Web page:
There are occasions when a company may purport to outsource work to another company and then claim that as a consequence there are redundancies. This has been known to have occurred for no purpose other than to avoid unfair dismissal cases on the basis that a genuine redundancy is a complete jurisdictional defence to an unfair dismissal claim.
In determining in an unfair dismissal case whether a dismissal in this situation is a result of a genuine redundancy, and thus whether it is defensible, the Fair Work Commission may scrutinize the legitimacy of the outsourcing to ensure it is kosher, particularly where it may involve companies which are related. And it will approach outsourcing between related entities with some skepticism. Here is an example.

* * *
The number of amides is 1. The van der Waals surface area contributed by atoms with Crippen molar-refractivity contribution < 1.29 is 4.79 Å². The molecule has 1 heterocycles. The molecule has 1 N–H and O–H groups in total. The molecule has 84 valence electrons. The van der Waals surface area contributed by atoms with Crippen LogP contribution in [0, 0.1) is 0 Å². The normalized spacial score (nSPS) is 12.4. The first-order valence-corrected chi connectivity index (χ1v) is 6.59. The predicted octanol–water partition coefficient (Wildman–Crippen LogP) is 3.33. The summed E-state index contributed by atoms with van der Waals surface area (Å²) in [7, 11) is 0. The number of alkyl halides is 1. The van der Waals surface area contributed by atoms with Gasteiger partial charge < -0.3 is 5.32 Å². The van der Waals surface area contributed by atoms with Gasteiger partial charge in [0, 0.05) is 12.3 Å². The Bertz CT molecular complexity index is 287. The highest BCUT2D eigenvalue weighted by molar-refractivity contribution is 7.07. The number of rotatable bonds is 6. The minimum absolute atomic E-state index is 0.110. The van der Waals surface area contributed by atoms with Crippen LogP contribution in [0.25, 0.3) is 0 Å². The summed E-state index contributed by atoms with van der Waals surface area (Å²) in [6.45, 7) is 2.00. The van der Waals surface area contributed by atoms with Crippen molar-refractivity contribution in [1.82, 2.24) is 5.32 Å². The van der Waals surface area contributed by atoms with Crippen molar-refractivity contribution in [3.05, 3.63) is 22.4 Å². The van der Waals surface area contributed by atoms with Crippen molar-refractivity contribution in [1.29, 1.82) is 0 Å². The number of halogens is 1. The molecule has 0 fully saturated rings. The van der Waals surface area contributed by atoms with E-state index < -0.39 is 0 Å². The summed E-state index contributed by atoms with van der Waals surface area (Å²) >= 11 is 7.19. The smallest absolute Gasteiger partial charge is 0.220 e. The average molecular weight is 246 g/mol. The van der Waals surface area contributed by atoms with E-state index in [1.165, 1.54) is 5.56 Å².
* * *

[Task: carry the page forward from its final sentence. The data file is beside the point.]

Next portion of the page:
“Nevertheless, it must be possible to identify a rational explanation for the arrangement and the explanation must be satisfactorily related to an intelligible business objective. That is so because otherwise, doctrines of agency, at least, may operate to defeat a bare claim of independence and isolated liability, supported only by a bare reference to separate incorporation. This is particularly likely to be the case when: the separate employing company is completely reliant upon a company to which it purportedly supplies labour; it has no assets and no management structure of its own; and exists only as a corporate shell to protect another company, which does have assets, from liabilities to employees. In such a case a court might not hesitate long before pronouncing the arrangement ineffective or, in a more serious case, a sham.” Fair Work Ombudsman v Ramsay Food Processing Pty Ltd (2011) FCA 1176.
And see also Chance v Archer Operations Pty Ltd T/A Hervey Bay Nurseries (2017) FWC 828 delivered 22 March 2017 per Simpson C